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Part 1

My skin takes three sessions on the sunbed to achieve
It’s hard to perfect the darkness surrounding my elbows and
Between my legs
There are tones that have never seen sunlight
And yet
I am a black woman, not medium brown or
Medium anything
Full-lipped and stretch-marked so far that even on your tippy toes
I cannot be reached

Part 2

Thirty times I have tried to soap my way out of this life
Too old now to have daddy issues
Too old now to be afraid of men
Too old now to taunt my body
Too old now to say I’ll never have kids
Too old now to lock myself in my room
Thirty years inside my head and still I wince at the sound of my voice
When it is outside my body, this voiceless body
Mute beyond its colour
Thirty times I have tried to eat my way out of despair
Growing so large that it only makes it easier to find where it hurts
Here, I point
To my melanin

Part 3

I come from a place of hurt and sex
Short breaths and wounds neatly tucked
Side by side
Beneath organs

Part 4

No one ever taught our little girls how to be soft
Only hard fists and cold palms, sweaty hips and
Loose tongues could translate how
The women conjured legends between their thighs

Part 5

The day I got married
My father crawled into the crease of my eyelid
Competing with stubborn tears for recognition
He licked the inside of my eyelids
It tasted like oodkac and canjeero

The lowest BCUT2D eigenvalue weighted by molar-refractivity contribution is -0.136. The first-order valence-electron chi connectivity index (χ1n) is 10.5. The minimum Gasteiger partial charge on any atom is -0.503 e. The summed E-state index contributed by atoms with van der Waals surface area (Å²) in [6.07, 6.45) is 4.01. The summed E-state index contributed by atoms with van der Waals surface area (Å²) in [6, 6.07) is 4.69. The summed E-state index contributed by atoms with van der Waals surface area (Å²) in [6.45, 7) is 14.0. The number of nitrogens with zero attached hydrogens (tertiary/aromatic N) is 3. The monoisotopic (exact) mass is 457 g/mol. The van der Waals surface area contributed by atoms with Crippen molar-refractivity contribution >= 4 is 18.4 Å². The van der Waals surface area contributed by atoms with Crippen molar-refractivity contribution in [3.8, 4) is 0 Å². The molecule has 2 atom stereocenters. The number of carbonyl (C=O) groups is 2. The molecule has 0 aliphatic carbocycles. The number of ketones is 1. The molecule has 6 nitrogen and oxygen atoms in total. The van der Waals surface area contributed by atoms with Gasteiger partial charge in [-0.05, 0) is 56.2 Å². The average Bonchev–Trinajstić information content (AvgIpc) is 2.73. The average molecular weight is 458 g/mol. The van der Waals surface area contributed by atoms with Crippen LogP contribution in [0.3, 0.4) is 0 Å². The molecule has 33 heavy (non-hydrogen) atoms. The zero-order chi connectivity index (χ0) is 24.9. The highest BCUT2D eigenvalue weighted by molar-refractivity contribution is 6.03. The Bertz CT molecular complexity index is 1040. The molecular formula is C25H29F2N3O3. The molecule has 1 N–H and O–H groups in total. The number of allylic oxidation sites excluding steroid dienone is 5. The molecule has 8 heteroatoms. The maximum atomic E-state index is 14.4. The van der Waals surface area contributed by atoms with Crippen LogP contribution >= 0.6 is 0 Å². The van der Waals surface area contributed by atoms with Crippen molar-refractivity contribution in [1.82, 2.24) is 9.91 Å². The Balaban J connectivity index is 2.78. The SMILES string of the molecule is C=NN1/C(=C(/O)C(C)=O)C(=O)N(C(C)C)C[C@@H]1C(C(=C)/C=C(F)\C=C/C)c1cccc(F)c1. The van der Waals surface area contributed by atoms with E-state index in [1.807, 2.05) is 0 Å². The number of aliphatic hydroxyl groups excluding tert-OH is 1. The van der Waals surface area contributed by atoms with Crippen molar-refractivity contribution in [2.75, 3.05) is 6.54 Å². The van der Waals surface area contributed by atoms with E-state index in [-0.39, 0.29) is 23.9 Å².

If I stop blinking
He might starve

I gave myself away today




Post image by Stella Dauer via Flickr

About the Author:

meHanna Ali is a PhD candidate in SOAS where she specialises in African Identity, a theme that features heavily in her creative writing. A former child refugee and a full-time citizen-of-the-world, her writings are concerned with unpacking what it means to be lost. She was recently short listed for the London Short Story Prize 2016. @HannaAli

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3 Responses to “Being Black | By Hanna Ali | Poetry” Subscribe

  1. Adesewa 2017/03/21 at 22:51 #

    This is so poignant. Such deceptive simplicity belying vibrant emotions. I enjoyed it thoroughly.
    Hanna, this is truly a beautiful poem

  2. Madina 2017/03/24 at 17:09 #

    Beautiful writing. I especially loved Part 4 and 5.


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I hold a doctorate in English from Duke University and recently joined the Marquette University English faculty as an Assistant Professor. I love teaching African fiction and contemporary British novels. Brittle Paper is the virtual space/station where I play and experiment with ideas on how to reinvent African fiction and literary culture.

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